Enough with the experimental part. I am very happy about theses results. Took me some time to do all the platings, micrographs but I have the feeling it was all worth the efforts. At least now I know that I can easily freeze all my Brettanomyces strains I have (well over 20) without any worrying. The only thing to keep in mind here is that theses yeast might take some additional time for reviving than normal S. cerevisiae strains. Some preliminary results even suggest that it is possible to freeze Lactobacillus like you would any yeast cells.

The next post will be about another big yeast experiment. Stay tuned and thanks for commenting!


6 thoughts on “Freezing Brettanomyces

  1. Very cool!
    I was wondering about their viability after freezing. Good to know 🙂
    Send me those pics and I’ll measure the sizes.

  2. Hi,

    I know you have retired this blog but I was wondering if you had any protocols for separating different types of brett or lacto cultures. This would be useful for me because I often see bargain prices for blends and probiotic tablets (for clarity, ie: brett blend with 3 brett strains, lacto pill with 4 lacto strains).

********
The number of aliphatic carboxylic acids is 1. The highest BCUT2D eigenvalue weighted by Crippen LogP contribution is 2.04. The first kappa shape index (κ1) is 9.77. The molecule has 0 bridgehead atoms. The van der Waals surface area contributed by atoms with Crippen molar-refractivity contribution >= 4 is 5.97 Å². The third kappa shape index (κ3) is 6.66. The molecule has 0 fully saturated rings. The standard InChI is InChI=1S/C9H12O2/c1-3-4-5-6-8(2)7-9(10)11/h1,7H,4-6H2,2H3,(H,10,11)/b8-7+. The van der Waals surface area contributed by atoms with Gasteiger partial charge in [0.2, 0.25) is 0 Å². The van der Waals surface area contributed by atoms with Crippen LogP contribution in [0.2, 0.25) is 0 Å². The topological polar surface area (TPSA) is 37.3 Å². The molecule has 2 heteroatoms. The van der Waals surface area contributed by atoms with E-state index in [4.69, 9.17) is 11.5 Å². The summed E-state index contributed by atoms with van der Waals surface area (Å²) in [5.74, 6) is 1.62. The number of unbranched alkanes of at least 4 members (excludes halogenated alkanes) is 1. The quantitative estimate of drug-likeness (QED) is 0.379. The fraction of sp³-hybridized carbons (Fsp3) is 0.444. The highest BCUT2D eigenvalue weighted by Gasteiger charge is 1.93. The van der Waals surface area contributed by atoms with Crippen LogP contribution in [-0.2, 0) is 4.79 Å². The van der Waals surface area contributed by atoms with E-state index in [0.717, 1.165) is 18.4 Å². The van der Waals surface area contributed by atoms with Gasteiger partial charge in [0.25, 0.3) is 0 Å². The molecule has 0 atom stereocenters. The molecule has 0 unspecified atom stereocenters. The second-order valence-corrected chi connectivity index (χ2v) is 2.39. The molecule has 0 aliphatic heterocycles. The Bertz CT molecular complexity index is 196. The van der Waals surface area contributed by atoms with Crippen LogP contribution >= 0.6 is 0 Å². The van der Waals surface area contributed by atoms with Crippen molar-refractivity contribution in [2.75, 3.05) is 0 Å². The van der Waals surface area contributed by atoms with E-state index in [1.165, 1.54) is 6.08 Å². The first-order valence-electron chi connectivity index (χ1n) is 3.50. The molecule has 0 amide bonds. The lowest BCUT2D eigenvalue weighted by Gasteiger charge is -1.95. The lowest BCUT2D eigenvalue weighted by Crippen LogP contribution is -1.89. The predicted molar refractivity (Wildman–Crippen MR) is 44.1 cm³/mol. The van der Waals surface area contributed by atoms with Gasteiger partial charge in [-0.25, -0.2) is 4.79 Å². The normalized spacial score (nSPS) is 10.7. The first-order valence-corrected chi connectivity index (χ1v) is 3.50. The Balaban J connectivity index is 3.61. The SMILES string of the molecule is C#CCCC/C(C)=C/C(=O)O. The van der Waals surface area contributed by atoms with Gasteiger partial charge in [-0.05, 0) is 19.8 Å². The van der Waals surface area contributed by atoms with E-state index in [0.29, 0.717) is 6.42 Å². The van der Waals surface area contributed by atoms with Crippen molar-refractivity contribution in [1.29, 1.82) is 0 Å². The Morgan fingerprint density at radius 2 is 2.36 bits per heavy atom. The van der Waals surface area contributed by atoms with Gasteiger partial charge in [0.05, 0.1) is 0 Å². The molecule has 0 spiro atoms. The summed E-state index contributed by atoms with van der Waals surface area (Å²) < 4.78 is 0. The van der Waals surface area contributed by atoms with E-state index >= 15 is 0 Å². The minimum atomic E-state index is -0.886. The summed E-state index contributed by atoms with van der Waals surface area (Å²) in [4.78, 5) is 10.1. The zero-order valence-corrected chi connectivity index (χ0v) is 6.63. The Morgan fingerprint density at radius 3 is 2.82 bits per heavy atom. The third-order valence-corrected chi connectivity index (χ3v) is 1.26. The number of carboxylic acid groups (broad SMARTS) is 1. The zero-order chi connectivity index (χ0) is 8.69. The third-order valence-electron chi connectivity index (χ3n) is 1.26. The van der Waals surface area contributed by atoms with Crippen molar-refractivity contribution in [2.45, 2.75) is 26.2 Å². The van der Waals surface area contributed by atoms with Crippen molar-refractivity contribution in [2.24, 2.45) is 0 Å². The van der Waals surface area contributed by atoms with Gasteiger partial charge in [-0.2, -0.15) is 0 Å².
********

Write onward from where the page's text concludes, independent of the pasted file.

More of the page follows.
Thanks very much in advance for your time, I hope your venture is going well!

    • Sorry for the late reply. I am not aware of any media/protocol that would enable you to differentiate between the different Bretts. As for LABs, I guess it is very similar there. And since molecular biology tools for identifying yeasts & bacteria are getting cheaper these days, I would not be surprised if such media/protocols would eventually be available.

  3. I know this is a old post, but had some questions. Have you since done this and found any improvements you would implement? Also I’m wondering how long the Brett would hold up in the freezer before it was un-revivable .

    • Never did any follow-up experiments. And I have most of my Brett strains at room temperature now as I work with them on a regular basis now. For all the frozen samples, I cannot remember if I ever thawed any since the experiments mentioned above. Just have a look at the Milk The Funk Wikipedia Brett entry ( There is a chapter about storing Bretts.